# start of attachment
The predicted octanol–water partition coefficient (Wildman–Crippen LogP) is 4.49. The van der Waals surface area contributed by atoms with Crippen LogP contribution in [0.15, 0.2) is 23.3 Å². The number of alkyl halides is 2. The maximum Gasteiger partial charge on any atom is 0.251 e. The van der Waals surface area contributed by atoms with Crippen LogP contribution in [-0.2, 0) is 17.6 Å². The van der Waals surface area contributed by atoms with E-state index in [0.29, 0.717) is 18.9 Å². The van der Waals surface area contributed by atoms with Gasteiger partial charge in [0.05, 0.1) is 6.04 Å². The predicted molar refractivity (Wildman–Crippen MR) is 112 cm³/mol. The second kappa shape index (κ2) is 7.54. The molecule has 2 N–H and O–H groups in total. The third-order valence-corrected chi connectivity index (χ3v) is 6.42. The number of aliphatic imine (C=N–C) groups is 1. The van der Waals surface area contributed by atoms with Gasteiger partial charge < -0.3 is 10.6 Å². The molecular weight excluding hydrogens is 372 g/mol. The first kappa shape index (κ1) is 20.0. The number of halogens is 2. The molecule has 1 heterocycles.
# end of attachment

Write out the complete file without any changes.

The predicted octanol–water partition coefficient (Wildman–Crippen LogP) is 4.49. The van der Waals surface area contributed by atoms with Crippen LogP contribution in [0.15, 0.2) is 23.3 Å². The number of alkyl halides is 2. The maximum Gasteiger partial charge on any atom is 0.251 e. The van der Waals surface area contributed by atoms with Crippen LogP contribution in [-0.2, 0) is 17.6 Å². The van der Waals surface area contributed by atoms with E-state index in [0.29, 0.717) is 18.9 Å². The van der Waals surface area contributed by atoms with Gasteiger partial charge in [0.05, 0.1) is 6.04 Å². The predicted molar refractivity (Wildman–Crippen MR) is 112 cm³/mol. The second kappa shape index (κ2) is 7.54. The molecule has 2 N–H and O–H groups in total. The third-order valence-corrected chi connectivity index (χ3v) is 6.42. The number of aliphatic imine (C=N–C) groups is 1. The van der Waals surface area contributed by atoms with Gasteiger partial charge < -0.3 is 10.6 Å². The molecular weight excluding hydrogens is 372 g/mol. The first kappa shape index (κ1) is 20.0. The number of halogens is 2. The molecule has 1 heterocycles.